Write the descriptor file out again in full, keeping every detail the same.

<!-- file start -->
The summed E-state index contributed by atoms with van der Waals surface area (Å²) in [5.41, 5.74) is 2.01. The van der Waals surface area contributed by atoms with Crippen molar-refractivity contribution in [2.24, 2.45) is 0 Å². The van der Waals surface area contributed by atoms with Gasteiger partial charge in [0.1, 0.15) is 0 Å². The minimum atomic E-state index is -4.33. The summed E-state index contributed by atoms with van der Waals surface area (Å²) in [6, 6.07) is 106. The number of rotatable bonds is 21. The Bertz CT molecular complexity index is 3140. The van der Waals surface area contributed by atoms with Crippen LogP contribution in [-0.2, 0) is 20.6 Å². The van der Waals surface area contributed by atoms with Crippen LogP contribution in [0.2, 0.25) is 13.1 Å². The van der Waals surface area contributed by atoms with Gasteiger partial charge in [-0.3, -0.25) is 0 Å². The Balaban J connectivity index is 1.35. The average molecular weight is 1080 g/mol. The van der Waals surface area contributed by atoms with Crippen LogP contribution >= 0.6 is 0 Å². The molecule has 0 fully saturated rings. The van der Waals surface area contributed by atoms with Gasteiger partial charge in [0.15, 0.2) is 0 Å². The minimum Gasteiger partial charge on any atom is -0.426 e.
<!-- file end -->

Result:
The summed E-state index contributed by atoms with van der Waals surface area (Å²) in [5.41, 5.74) is 2.01. The van der Waals surface area contributed by atoms with Crippen molar-refractivity contribution in [2.24, 2.45) is 0 Å². The van der Waals surface area contributed by atoms with Gasteiger partial charge in [0.1, 0.15) is 0 Å². The minimum atomic E-state index is -4.33. The summed E-state index contributed by atoms with van der Waals surface area (Å²) in [6, 6.07) is 106. The number of rotatable bonds is 21. The Bertz CT molecular complexity index is 3140. The van der Waals surface area contributed by atoms with Crippen LogP contribution in [-0.2, 0) is 20.6 Å². The van der Waals surface area contributed by atoms with Crippen LogP contribution in [0.2, 0.25) is 13.1 Å². The van der Waals surface area contributed by atoms with Gasteiger partial charge in [-0.3, -0.25) is 0 Å². The Balaban J connectivity index is 1.35. The average molecular weight is 1080 g/mol. The van der Waals surface area contributed by atoms with Crippen LogP contribution >= 0.6 is 0 Å². The molecule has 0 fully saturated rings. The van der Waals surface area contributed by atoms with Gasteiger partial charge in [0.15, 0.2) is 0 Å². The minimum Gasteiger partial charge on any atom is -0.426 e.